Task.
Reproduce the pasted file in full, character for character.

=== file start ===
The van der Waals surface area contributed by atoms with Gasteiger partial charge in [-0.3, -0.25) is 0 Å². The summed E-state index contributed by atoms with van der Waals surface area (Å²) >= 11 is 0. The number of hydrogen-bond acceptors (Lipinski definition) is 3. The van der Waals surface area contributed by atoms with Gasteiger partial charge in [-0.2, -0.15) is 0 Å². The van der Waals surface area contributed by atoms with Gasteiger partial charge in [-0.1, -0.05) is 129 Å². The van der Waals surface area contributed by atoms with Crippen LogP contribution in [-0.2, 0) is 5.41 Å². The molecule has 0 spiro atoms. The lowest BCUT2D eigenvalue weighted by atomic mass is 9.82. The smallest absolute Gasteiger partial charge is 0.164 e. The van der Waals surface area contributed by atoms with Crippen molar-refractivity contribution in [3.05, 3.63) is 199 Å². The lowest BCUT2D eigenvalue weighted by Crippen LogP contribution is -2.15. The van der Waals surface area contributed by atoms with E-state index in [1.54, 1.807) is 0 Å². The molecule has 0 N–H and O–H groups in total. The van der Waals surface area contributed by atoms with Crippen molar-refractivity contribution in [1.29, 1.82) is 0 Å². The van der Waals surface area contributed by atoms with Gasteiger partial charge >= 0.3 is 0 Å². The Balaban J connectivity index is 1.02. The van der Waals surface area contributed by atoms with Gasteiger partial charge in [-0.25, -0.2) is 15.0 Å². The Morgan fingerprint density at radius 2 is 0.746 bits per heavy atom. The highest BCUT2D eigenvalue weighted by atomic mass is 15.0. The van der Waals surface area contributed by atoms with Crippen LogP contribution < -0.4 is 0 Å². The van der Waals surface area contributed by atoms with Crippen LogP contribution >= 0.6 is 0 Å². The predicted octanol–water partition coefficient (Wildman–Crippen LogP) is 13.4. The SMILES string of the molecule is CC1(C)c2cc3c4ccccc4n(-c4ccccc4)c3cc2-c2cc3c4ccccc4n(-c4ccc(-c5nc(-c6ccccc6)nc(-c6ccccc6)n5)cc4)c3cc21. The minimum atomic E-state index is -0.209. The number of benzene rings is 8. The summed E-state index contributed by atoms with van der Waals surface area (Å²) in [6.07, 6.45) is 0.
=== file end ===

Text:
The van der Waals surface area contributed by atoms with Gasteiger partial charge in [-0.3, -0.25) is 0 Å². The summed E-state index contributed by atoms with van der Waals surface area (Å²) >= 11 is 0. The number of hydrogen-bond acceptors (Lipinski definition) is 3. The van der Waals surface area contributed by atoms with Gasteiger partial charge in [-0.2, -0.15) is 0 Å². The van der Waals surface area contributed by atoms with Gasteiger partial charge in [-0.1, -0.05) is 129 Å². The van der Waals surface area contributed by atoms with Crippen LogP contribution in [-0.2, 0) is 5.41 Å². The molecule has 0 spiro atoms. The lowest BCUT2D eigenvalue weighted by atomic mass is 9.82. The smallest absolute Gasteiger partial charge is 0.164 e. The van der Waals surface area contributed by atoms with Crippen molar-refractivity contribution in [3.05, 3.63) is 199 Å². The lowest BCUT2D eigenvalue weighted by Crippen LogP contribution is -2.15. The van der Waals surface area contributed by atoms with E-state index in [1.54, 1.807) is 0 Å². The molecule has 0 N–H and O–H groups in total. The van der Waals surface area contributed by atoms with Crippen molar-refractivity contribution in [1.29, 1.82) is 0 Å². The van der Waals surface area contributed by atoms with Gasteiger partial charge >= 0.3 is 0 Å². The Balaban J connectivity index is 1.02. The van der Waals surface area contributed by atoms with Gasteiger partial charge in [-0.25, -0.2) is 15.0 Å². The Morgan fingerprint density at radius 2 is 0.746 bits per heavy atom. The highest BCUT2D eigenvalue weighted by atomic mass is 15.0. The van der Waals surface area contributed by atoms with Crippen LogP contribution < -0.4 is 0 Å². The van der Waals surface area contributed by atoms with Crippen LogP contribution >= 0.6 is 0 Å². The predicted octanol–water partition coefficient (Wildman–Crippen LogP) is 13.4. The SMILES string of the molecule is CC1(C)c2cc3c4ccccc4n(-c4ccccc4)c3cc2-c2cc3c4ccccc4n(-c4ccc(-c5nc(-c6ccccc6)nc(-c6ccccc6)n5)cc4)c3cc21. The minimum atomic E-state index is -0.209. The number of benzene rings is 8. The summed E-state index contributed by atoms with van der Waals surface area (Å²) in [6.07, 6.45) is 0.